Farmscape for March 28, 2013
Manitoba Pork Council is calling on the Manitoba government to back a provincial program to help pork producers cover critical operating costs when returns fall below the cost of production.
As a result of reduced corn production due to last summers U.S. drought feed costs in Manitoba have approximately doubled resulting in dramatic losses and impacting the ability of pork producers to access credit.
To help cope Manitoba Pork Council is proposing an industry based government backed provincial hog stabilization program.
Manitoba Pork Council Chair Karl Kynoch told those attending the Pork Quality Awards Luncheon held yesterday as part of the 2013 Royal Manitoba Winter Fair in Brandon the program would provide repayable loans to stabilize the producers through downturns in the industry.
Clip-Karl Kynoch-Manitoba Pork Council:
When they're short of funds and running at fairly large negatives this would help them to be able access some cash to be able to continue to pay the employees that are working in the barn and continue to pay the feed bills to make sure that they can keep taking care of the animals and deliver the highest standard of animal welfare.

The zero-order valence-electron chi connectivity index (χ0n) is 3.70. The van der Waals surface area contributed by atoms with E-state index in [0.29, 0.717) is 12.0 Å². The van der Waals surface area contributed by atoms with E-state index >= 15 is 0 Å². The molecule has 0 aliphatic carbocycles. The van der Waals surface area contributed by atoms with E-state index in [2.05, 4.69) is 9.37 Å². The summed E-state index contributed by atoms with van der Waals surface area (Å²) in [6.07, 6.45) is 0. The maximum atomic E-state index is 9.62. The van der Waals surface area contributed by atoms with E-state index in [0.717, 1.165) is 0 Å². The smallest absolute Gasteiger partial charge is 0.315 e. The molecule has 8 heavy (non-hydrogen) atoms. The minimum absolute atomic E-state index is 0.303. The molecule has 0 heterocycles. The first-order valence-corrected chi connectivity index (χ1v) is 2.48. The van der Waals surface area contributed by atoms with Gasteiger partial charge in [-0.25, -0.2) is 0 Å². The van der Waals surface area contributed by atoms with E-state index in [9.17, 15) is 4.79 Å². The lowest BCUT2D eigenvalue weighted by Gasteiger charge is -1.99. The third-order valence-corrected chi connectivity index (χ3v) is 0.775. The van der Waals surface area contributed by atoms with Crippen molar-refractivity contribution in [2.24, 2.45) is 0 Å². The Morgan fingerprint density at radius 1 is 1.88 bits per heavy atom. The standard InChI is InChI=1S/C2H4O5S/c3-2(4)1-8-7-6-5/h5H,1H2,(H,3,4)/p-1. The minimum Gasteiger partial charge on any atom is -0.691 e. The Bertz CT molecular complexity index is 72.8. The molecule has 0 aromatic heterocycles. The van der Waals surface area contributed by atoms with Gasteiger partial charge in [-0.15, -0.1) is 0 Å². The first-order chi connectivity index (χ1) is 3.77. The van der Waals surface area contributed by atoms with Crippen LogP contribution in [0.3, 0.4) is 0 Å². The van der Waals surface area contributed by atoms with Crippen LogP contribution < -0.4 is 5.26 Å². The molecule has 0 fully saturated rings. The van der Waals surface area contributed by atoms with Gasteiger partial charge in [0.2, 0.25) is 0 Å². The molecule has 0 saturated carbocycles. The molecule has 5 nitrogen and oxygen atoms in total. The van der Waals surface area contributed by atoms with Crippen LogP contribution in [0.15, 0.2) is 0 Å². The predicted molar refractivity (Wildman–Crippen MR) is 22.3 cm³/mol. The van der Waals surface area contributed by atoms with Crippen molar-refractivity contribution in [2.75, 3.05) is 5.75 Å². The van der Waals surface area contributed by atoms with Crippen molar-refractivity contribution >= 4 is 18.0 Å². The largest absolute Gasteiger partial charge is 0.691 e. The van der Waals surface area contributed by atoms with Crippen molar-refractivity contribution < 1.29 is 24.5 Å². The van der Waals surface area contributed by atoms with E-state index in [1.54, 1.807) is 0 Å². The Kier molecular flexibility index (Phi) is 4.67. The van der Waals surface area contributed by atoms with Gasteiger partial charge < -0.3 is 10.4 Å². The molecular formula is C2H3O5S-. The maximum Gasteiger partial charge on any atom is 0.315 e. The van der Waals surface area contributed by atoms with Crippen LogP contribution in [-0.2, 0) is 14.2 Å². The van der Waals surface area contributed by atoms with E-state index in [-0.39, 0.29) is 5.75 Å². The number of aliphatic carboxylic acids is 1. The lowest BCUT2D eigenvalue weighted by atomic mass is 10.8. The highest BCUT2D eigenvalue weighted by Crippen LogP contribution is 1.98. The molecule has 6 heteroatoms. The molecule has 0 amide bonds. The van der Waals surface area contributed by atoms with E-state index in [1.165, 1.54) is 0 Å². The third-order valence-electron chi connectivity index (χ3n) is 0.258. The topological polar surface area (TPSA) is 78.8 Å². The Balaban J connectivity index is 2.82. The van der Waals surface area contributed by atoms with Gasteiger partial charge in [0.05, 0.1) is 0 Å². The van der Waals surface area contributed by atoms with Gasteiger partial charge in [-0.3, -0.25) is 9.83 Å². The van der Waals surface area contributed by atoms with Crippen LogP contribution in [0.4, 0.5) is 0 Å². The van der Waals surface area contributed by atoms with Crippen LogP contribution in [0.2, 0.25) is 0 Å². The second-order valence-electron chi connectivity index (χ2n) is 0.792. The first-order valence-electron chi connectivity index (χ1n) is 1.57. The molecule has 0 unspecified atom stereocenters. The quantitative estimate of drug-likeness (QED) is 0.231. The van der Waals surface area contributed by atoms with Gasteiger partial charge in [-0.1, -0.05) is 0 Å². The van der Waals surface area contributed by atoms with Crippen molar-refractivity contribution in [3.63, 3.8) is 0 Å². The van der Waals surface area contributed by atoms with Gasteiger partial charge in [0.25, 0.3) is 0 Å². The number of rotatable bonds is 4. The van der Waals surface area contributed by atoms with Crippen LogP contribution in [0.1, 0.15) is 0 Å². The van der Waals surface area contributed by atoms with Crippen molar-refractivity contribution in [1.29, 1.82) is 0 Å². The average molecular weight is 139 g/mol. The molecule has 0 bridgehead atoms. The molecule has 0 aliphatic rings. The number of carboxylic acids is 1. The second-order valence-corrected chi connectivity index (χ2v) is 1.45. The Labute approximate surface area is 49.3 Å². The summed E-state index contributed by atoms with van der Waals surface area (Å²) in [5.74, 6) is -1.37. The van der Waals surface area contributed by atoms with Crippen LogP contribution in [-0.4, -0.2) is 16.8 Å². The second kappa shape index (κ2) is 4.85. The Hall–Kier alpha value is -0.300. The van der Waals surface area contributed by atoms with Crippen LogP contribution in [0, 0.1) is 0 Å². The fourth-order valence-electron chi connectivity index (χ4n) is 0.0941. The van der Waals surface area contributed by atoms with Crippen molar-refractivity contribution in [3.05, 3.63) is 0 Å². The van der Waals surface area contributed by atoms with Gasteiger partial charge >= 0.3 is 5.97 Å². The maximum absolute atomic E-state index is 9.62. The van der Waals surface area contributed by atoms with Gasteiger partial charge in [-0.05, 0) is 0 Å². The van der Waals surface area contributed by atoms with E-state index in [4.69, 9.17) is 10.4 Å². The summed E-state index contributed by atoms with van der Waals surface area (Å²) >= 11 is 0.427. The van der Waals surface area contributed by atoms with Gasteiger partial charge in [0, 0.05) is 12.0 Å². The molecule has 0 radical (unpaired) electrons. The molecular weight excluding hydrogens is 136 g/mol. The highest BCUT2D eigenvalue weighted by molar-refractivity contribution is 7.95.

Basically Manitoba Pork Council, who is a producer association, would go to the bank and we would actually borrow the money.
We're looking at borrowing 75 million dollars just to help producers through some of these low times and stabilize their income but, as Manitoba Pork Council, we don't have assets that we can put up to borrow this type of money so we're looking towards the government to actually cosign the loan.
It's really no different than cosigning a loan for your son for a car.
It's just go a couple of extra zeros in it.
We need the government to cosign that for us so we can then deliver it to producers and, as a producer association, we will take care of the administration, some of the loan loss and also making sure that the producers access it and have a way of repaying it.
Kynoch says a lot of producers are making key decision on whether to continue on or to close operations so he's hoping for an answer from the province by April 10, in time for Manitoba Pork Council's annual general meeting.
For farmscape.Ca, I'm Bruce Cochrane.
*Farmscape is a presentation of Sask Pork and Manitoba Pork Council